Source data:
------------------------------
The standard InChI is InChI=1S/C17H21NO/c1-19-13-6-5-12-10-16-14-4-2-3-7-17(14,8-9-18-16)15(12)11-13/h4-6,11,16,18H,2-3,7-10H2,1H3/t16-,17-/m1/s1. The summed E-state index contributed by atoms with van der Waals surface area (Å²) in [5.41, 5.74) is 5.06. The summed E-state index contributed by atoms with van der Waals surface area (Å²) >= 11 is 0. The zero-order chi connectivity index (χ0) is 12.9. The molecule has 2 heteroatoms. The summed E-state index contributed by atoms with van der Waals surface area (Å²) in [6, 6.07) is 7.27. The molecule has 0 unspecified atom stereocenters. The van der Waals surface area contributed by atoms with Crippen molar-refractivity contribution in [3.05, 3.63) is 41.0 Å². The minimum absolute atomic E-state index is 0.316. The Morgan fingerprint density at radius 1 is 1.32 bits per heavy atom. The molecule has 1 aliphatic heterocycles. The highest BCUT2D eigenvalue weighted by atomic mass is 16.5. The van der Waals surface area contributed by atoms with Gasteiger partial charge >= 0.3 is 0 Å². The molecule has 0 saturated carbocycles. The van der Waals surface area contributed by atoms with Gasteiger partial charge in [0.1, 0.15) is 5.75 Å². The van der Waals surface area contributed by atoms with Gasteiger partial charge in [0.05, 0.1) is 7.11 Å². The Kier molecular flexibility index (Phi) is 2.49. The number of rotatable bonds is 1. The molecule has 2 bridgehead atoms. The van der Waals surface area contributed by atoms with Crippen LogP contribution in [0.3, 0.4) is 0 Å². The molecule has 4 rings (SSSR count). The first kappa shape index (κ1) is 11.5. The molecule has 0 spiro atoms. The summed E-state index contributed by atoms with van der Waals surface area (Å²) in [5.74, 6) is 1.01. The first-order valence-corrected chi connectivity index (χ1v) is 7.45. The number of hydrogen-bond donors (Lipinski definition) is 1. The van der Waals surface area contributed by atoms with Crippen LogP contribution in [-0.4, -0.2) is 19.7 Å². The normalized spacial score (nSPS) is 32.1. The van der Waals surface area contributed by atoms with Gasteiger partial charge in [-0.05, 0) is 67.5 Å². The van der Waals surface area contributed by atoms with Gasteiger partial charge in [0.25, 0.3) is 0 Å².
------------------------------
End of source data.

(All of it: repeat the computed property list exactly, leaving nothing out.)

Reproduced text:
The standard InChI is InChI=1S/C17H21NO/c1-19-13-6-5-12-10-16-14-4-2-3-7-17(14,8-9-18-16)15(12)11-13/h4-6,11,16,18H,2-3,7-10H2,1H3/t16-,17-/m1/s1. The summed E-state index contributed by atoms with van der Waals surface area (Å²) in [5.41, 5.74) is 5.06. The summed E-state index contributed by atoms with van der Waals surface area (Å²) >= 11 is 0. The zero-order chi connectivity index (χ0) is 12.9. The molecule has 2 heteroatoms. The summed E-state index contributed by atoms with van der Waals surface area (Å²) in [6, 6.07) is 7.27. The molecule has 0 unspecified atom stereocenters. The van der Waals surface area contributed by atoms with Crippen molar-refractivity contribution in [3.05, 3.63) is 41.0 Å². The minimum absolute atomic E-state index is 0.316. The Morgan fingerprint density at radius 1 is 1.32 bits per heavy atom. The molecule has 1 aliphatic heterocycles. The highest BCUT2D eigenvalue weighted by atomic mass is 16.5. The van der Waals surface area contributed by atoms with Gasteiger partial charge >= 0.3 is 0 Å². The molecule has 0 saturated carbocycles. The van der Waals surface area contributed by atoms with Gasteiger partial charge in [0.1, 0.15) is 5.75 Å². The van der Waals surface area contributed by atoms with Gasteiger partial charge in [0.05, 0.1) is 7.11 Å². The Kier molecular flexibility index (Phi) is 2.49. The number of rotatable bonds is 1. The molecule has 2 bridgehead atoms. The van der Waals surface area contributed by atoms with Crippen LogP contribution in [0.3, 0.4) is 0 Å². The molecule has 4 rings (SSSR count). The first kappa shape index (κ1) is 11.5. The molecule has 0 spiro atoms. The summed E-state index contributed by atoms with van der Waals surface area (Å²) in [5.74, 6) is 1.01. The first-order valence-corrected chi connectivity index (χ1v) is 7.45. The number of hydrogen-bond donors (Lipinski definition) is 1. The van der Waals surface area contributed by atoms with Crippen LogP contribution in [-0.4, -0.2) is 19.7 Å². The normalized spacial score (nSPS) is 32.1. The van der Waals surface area contributed by atoms with Gasteiger partial charge in [-0.05, 0) is 67.5 Å². The van der Waals surface area contributed by atoms with Gasteiger partial charge in [0.25, 0.3) is 0 Å².